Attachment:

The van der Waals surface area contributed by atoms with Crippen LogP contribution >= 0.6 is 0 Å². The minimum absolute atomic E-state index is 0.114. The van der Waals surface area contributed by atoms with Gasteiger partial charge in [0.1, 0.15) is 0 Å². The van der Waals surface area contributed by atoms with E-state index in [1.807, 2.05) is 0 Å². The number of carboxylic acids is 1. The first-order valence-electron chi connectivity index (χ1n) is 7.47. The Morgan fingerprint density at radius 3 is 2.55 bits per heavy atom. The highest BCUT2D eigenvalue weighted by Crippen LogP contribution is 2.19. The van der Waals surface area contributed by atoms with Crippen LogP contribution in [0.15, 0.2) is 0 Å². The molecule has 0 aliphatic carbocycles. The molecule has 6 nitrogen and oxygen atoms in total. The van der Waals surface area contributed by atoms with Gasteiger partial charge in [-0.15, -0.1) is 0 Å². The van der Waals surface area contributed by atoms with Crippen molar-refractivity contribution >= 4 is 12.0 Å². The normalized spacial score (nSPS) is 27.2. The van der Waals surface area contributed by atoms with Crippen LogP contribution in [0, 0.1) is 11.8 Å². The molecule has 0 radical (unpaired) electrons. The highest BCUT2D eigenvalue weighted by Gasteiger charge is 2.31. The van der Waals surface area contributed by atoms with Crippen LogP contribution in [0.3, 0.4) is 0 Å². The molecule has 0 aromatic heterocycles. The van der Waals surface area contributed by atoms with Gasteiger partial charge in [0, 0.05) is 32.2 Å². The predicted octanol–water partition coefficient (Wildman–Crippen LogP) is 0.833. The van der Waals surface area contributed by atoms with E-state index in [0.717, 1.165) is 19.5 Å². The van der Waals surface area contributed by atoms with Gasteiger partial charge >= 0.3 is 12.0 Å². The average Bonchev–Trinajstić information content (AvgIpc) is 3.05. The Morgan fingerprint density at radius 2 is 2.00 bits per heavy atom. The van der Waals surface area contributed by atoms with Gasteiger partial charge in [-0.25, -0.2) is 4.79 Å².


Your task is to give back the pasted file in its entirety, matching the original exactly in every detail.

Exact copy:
The van der Waals surface area contributed by atoms with Crippen LogP contribution >= 0.6 is 0 Å². The minimum absolute atomic E-state index is 0.114. The van der Waals surface area contributed by atoms with Gasteiger partial charge in [0.1, 0.15) is 0 Å². The van der Waals surface area contributed by atoms with E-state index in [1.807, 2.05) is 0 Å². The number of carboxylic acids is 1. The first-order valence-electron chi connectivity index (χ1n) is 7.47. The Morgan fingerprint density at radius 3 is 2.55 bits per heavy atom. The highest BCUT2D eigenvalue weighted by Crippen LogP contribution is 2.19. The van der Waals surface area contributed by atoms with Crippen LogP contribution in [0.15, 0.2) is 0 Å². The molecule has 0 aliphatic carbocycles. The molecule has 6 nitrogen and oxygen atoms in total. The van der Waals surface area contributed by atoms with Gasteiger partial charge in [-0.15, -0.1) is 0 Å². The van der Waals surface area contributed by atoms with Crippen molar-refractivity contribution >= 4 is 12.0 Å². The normalized spacial score (nSPS) is 27.2. The van der Waals surface area contributed by atoms with Crippen LogP contribution in [0, 0.1) is 11.8 Å². The molecule has 0 radical (unpaired) electrons. The highest BCUT2D eigenvalue weighted by Gasteiger charge is 2.31. The van der Waals surface area contributed by atoms with Crippen LogP contribution in [0.3, 0.4) is 0 Å². The molecule has 0 aromatic heterocycles. The van der Waals surface area contributed by atoms with Gasteiger partial charge in [0, 0.05) is 32.2 Å². The predicted octanol–water partition coefficient (Wildman–Crippen LogP) is 0.833. The van der Waals surface area contributed by atoms with E-state index in [0.717, 1.165) is 19.5 Å². The van der Waals surface area contributed by atoms with Gasteiger partial charge >= 0.3 is 12.0 Å². The average Bonchev–Trinajstić information content (AvgIpc) is 3.05. The Morgan fingerprint density at radius 2 is 2.00 bits per heavy atom. The van der Waals surface area contributed by atoms with Gasteiger partial charge in [-0.25, -0.2) is 4.79 Å².